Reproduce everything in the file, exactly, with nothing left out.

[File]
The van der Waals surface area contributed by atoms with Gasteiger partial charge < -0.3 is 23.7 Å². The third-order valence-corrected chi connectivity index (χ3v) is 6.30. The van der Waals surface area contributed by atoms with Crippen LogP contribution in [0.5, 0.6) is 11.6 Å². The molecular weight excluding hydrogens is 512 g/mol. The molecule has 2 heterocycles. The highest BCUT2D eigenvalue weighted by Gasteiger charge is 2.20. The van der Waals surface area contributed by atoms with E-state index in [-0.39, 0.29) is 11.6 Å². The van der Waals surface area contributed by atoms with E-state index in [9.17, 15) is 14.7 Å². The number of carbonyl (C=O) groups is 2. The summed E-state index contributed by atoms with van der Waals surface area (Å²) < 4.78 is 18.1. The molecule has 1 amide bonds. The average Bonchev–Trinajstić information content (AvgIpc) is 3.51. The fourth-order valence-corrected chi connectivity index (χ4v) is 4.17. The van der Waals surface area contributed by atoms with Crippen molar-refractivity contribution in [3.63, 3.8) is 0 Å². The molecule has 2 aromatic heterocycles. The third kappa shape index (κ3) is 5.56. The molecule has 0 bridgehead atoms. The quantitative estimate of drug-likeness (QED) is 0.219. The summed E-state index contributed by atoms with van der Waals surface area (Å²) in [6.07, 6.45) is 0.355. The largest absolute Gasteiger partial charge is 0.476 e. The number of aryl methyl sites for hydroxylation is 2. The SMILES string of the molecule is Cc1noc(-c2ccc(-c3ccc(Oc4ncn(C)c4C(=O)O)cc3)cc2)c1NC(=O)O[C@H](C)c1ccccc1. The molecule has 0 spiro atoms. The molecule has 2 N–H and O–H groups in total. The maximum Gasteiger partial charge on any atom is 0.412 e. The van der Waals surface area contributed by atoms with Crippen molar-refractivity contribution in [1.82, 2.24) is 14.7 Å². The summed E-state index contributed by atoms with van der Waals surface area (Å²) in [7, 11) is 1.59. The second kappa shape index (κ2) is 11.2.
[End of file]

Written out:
The van der Waals surface area contributed by atoms with Gasteiger partial charge < -0.3 is 23.7 Å². The third-order valence-corrected chi connectivity index (χ3v) is 6.30. The van der Waals surface area contributed by atoms with Crippen LogP contribution in [0.5, 0.6) is 11.6 Å². The molecular weight excluding hydrogens is 512 g/mol. The molecule has 2 heterocycles. The highest BCUT2D eigenvalue weighted by Gasteiger charge is 2.20. The van der Waals surface area contributed by atoms with E-state index in [-0.39, 0.29) is 11.6 Å². The van der Waals surface area contributed by atoms with E-state index in [9.17, 15) is 14.7 Å². The number of carbonyl (C=O) groups is 2. The summed E-state index contributed by atoms with van der Waals surface area (Å²) < 4.78 is 18.1. The molecule has 1 amide bonds. The average Bonchev–Trinajstić information content (AvgIpc) is 3.51. The fourth-order valence-corrected chi connectivity index (χ4v) is 4.17. The van der Waals surface area contributed by atoms with Crippen molar-refractivity contribution in [3.63, 3.8) is 0 Å². The molecule has 2 aromatic heterocycles. The third kappa shape index (κ3) is 5.56. The molecule has 0 bridgehead atoms. The quantitative estimate of drug-likeness (QED) is 0.219. The summed E-state index contributed by atoms with van der Waals surface area (Å²) in [6.07, 6.45) is 0.355. The largest absolute Gasteiger partial charge is 0.476 e. The number of aryl methyl sites for hydroxylation is 2. The SMILES string of the molecule is Cc1noc(-c2ccc(-c3ccc(Oc4ncn(C)c4C(=O)O)cc3)cc2)c1NC(=O)O[C@H](C)c1ccccc1. The molecule has 0 spiro atoms. The molecule has 2 N–H and O–H groups in total. The maximum Gasteiger partial charge on any atom is 0.412 e. The van der Waals surface area contributed by atoms with Crippen molar-refractivity contribution in [1.82, 2.24) is 14.7 Å². The summed E-state index contributed by atoms with van der Waals surface area (Å²) in [7, 11) is 1.59. The second kappa shape index (κ2) is 11.2.